26 Jun The Problem with Independence in Torture Prevention
[Marie Steinbrecher is currently a teaching fellow at UCL’s Department of Political Science while completing her PhD at Royal Holloway’s School of Law.]
The Optional Protocol to the Convention against Torture (OPCAT) obliges State Parties to designate a National Preventive Mechanism (NPM). NPMs are mandated to visit all places of deprivation of liberty to prevent torture and ill-treatment. To date, 90 States have ratified OPCAT and must allow independent oversight of their detention facilities. In this post, I discuss the concept of independent oversight, and why independence is important yet challenging for NPMs to realise. First, I briefly introduce the meaning of preventive monitoring, as envisioned under OPCAT. Subsequently, I highlight the importance of independence, after which I discuss why independence is challenging for NPMs to achieve. Overall, I argue that OPCAT’s independence requirements are so vague that State Parties have no clear obligations, which risks NPMs lacking de facto independence. In particular, I highlight the complex relationship between the NPM and the State, and that despite OPCAT’s obligation, NPMs cannot be fully independent from the State.
What is preventive monitoring?
Places of deprivation of liberty may be an odd phrase, but it is chosen deliberately. The list of places where people can be deprived of their liberty is long, and the definition in OPCAT Article 4 includes all places that an individual cannot leave at their own will. This definition is sufficiently broad to include traditional places (e.g. prisons, immigration detention) as well as non-traditional places (e.g. psychiatric hospitals, homes for the elderly).
Preventive monitoring performs a crucial function: It helps to protect the rights of people deprived of their liberty and ensure that they are not mistreated. To this end, NPMs fulfil a number of functions, the most important of which is visits to places of deprivation of liberty. NPMs visit all places within the country – prisons, police facilities, orphanages, psychiatric institutions and many more. The idea behind this is that the authorities, such as the prison governor and guards, never know when the mechanism might enter. This should deter authorities from committing any acts of torture and it should allow NPMs to uncover both actual torture and any risks for this to happen in the future. Even more important are the recommendations that NPMs make. States must discuss their implementation and NPMs follow up in later visits to assess if the situation has improved. There should thus be a positive development over time.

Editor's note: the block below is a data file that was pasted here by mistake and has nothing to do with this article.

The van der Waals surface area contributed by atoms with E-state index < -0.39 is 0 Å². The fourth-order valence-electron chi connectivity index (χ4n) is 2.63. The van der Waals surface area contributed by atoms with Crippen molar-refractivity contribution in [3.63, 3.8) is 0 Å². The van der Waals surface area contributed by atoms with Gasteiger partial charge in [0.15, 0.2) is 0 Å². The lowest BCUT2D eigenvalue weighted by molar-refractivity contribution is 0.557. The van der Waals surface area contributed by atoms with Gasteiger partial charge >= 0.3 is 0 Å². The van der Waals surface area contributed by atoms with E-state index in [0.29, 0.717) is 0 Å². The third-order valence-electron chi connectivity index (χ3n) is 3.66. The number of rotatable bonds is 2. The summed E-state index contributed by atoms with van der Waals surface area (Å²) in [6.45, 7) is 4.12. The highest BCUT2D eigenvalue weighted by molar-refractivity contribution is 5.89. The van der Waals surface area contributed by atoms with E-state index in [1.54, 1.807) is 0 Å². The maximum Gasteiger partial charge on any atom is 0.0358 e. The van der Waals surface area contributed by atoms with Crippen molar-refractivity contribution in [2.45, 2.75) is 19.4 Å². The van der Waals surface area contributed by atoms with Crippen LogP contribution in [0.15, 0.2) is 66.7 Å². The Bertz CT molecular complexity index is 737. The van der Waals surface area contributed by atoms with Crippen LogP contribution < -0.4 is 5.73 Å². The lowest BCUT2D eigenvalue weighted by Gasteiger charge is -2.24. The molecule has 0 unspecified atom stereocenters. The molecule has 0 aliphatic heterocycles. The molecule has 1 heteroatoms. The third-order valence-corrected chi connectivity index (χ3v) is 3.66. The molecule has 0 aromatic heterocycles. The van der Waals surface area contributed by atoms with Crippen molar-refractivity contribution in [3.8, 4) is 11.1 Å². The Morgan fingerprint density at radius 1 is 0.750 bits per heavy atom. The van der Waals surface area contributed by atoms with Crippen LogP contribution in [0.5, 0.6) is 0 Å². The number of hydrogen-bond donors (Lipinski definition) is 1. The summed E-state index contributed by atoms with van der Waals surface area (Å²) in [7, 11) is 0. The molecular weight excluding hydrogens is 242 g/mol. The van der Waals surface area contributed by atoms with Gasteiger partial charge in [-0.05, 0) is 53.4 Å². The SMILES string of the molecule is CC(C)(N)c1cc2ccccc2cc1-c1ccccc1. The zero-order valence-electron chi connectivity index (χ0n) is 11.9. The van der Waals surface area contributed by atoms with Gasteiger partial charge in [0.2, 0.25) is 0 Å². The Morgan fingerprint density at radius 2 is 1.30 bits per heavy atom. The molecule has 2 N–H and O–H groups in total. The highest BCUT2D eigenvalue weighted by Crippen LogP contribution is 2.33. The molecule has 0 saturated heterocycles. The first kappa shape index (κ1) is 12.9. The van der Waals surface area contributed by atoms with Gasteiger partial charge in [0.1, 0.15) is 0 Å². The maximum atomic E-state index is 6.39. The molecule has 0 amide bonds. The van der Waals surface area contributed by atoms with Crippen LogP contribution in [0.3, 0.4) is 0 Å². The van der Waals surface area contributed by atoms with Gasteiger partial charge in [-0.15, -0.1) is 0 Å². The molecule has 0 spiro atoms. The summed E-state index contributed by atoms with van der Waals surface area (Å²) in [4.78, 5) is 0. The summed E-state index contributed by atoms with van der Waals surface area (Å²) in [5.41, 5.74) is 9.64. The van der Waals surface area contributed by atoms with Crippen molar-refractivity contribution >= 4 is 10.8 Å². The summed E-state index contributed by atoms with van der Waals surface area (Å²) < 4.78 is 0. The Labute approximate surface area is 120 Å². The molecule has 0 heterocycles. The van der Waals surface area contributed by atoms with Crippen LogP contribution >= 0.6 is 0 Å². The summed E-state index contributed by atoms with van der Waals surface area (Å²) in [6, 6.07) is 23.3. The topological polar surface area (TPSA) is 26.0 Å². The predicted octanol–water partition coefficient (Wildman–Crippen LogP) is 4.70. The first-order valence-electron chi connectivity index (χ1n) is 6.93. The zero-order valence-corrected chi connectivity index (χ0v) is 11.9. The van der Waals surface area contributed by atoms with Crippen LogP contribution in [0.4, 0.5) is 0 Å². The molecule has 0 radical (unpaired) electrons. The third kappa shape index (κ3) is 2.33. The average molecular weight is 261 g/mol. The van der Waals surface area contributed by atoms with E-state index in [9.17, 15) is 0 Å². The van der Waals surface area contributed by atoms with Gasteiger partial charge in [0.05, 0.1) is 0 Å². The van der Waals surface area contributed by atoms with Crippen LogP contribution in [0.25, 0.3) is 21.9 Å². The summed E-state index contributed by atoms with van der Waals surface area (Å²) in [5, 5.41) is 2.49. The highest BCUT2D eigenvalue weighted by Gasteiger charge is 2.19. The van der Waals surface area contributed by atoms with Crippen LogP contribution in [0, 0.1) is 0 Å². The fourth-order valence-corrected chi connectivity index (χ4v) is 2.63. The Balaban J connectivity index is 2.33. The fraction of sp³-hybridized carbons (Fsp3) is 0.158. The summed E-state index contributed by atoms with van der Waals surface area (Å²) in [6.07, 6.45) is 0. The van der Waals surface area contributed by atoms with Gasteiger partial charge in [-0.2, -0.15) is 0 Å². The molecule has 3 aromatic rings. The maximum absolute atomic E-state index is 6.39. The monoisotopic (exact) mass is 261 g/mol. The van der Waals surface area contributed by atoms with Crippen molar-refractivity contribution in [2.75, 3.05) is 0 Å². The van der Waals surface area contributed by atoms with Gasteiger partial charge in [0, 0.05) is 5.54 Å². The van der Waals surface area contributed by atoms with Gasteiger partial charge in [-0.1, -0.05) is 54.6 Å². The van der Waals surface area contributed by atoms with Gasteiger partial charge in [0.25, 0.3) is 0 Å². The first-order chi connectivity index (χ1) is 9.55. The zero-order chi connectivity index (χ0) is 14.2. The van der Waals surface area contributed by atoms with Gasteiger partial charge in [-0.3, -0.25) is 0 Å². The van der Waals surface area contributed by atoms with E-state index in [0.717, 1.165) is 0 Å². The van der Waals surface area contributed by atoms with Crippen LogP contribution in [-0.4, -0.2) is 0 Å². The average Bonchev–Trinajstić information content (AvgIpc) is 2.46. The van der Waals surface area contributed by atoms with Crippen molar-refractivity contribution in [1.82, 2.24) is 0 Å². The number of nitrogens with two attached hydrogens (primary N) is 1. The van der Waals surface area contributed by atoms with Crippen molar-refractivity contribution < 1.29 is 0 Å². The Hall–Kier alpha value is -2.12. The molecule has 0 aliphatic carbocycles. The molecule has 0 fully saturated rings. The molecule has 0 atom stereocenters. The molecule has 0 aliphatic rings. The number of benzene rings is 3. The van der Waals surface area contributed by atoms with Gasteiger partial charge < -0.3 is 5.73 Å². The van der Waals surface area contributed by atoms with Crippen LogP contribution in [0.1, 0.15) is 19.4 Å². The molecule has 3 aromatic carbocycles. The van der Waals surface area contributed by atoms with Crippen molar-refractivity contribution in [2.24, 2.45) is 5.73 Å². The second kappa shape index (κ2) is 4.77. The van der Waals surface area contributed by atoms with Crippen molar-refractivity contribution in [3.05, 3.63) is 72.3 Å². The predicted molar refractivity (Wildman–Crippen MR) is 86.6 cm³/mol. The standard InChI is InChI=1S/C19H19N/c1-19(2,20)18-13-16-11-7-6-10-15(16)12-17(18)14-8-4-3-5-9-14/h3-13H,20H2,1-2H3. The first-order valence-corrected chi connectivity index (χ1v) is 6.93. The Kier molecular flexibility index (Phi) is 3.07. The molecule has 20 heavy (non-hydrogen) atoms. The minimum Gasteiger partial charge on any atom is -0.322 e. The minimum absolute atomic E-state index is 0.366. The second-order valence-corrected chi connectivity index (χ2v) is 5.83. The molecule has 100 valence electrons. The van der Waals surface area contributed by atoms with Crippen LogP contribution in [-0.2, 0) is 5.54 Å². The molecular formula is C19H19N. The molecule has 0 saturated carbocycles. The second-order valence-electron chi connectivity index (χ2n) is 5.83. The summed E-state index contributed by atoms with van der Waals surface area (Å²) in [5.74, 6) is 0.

Torture prevention takes many forms. For instance, in Norway, the NPM criticised the incarceration of children in an immigrant detention centre. The National Police Immigration Service then established a family unit in a separate building suitable for civilians. In another example in Austria, the NPM criticised the use of net beds in psychiatric facilities, which are often used to restrict movement and confine people. Net beds are now prohibited in Austria.
The importance of independence
OPCAT gives State Parties considerable freedom in the design and structure of their NPM. This has resulted in a plethora of bodies fulfilling the mandate: Many State Parties opt for designation of an existing body, such as National Human Rights Institutions or Ombudsman offices. Others create a new body designed specifically for OPCAT, or designate multiple institutions, sometimes in combination with non-governmental organisations (NGOs). While this flexibility allows each NPM to suit the context of their jurisdiction, OPCAT stipulates a few minimum requirements that NPMs must fulfil.
These requirements relate mostly to the powers (for example, NPMs must be able to visit all places and interview people at their own choosing) and transparency (annual reports must be published) relevant for the OPCAT mandate. The central requirement is independence, set out in Article 18: “The States Parties shall guarantee the functional independence of the national preventive mechanisms as well as the independence of their personnel.”